The car ran well up to Benalla, where we stopped at a “driver reviver” during a break in the rain. On this trip, I was able to form some impressions Firstly, it seemed to have tremendous grunt around 60 – 70 mph. Secondly, the direct drive of the automatic in third and 4th allayed to some extend my lack of respect for slushboxes. Thirdly, it was good to feel the mechanical servo and the lining/shoe interface effortlessly wiping kinetic energy off such a large lump. The suspension is interesting. There is remarkably little roll in corners, and the dampers work well. It is such a big heavy car, despite the power assisted everything, that when it irons out bumps at high speed, you find yourself wondering if the wheel has moved up or the bump has been flattened.
But back to the driver reviver stop. As I got coffee in the drizzle, my bride was speaking with a couple admiring the car. She said, darling, they are wondering why the smoke is coming out. I looked up and saw large amounts of water vapour escaping around the bonnet. Bear in mind it is 4pm, nearly dark, wet and cold, and we are with the worthies of the local rotary club. I lifted the bonnet rapidly and saw that the vacuum control for the demister had experienced a yielding in its diaphragm and was thoughtfully depositing large quantities of coolant onto exhaust pipes, hence the steam. Hmm. We were still a long way from the border. Anyway, we zoomed back into Benalla and found a wrecker open on the outskirts. He found some copper pipe and a bolt and I was able to bypass the control and seal off the “summer” fluid line as well.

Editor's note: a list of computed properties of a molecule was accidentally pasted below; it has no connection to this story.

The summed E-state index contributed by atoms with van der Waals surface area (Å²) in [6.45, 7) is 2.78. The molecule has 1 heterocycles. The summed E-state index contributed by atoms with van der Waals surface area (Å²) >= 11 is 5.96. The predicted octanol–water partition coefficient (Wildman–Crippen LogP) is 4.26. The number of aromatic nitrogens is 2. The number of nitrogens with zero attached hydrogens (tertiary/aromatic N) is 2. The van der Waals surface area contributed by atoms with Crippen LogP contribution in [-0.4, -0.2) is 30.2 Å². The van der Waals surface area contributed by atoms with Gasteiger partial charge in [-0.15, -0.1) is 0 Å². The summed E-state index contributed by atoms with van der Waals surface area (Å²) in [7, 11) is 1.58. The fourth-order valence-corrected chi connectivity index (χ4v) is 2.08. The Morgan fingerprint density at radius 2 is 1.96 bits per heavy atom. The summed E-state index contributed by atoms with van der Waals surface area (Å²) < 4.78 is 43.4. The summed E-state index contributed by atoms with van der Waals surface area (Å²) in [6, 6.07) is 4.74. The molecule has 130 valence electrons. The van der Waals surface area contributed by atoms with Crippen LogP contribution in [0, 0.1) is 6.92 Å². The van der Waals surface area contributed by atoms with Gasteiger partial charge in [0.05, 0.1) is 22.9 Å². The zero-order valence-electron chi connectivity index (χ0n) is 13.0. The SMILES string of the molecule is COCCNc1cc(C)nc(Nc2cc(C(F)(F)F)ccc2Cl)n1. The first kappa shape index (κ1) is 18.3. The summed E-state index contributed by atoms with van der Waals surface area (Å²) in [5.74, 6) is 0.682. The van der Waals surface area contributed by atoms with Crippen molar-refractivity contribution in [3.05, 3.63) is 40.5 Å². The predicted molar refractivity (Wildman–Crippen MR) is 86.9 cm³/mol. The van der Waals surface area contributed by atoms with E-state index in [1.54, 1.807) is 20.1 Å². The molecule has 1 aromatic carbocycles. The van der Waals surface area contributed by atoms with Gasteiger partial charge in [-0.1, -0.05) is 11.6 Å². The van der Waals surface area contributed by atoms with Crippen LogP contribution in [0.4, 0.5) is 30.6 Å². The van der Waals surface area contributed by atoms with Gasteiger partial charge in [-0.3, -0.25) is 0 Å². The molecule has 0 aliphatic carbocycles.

Back onto the highway and just up to 110kph when suddenly, additional dashboard illumination appears. What’s that dear, asked someone looking at a red light marked “GEN”. I said, dearie me, or words to that effect. It was beginning to look as if our friends were going to be right. Into a roadhouse where some locals referred me to a well known auto electrician in Wangaratta. I spoke with him and he stayed open for us until we got there at 6pm. A quick diagnosis, it was not the regulator or cutout but a dead generator. He could not help as he did not have the parts, but he knew someone in Albury who could overhaul it for us on the Saturday morning, as they had all the old parts needed. He rang them and arranged. We stayed in a motel in “Wang”, as it is known, and were able to get the MEPB going after a few lurches of the starter in the morning.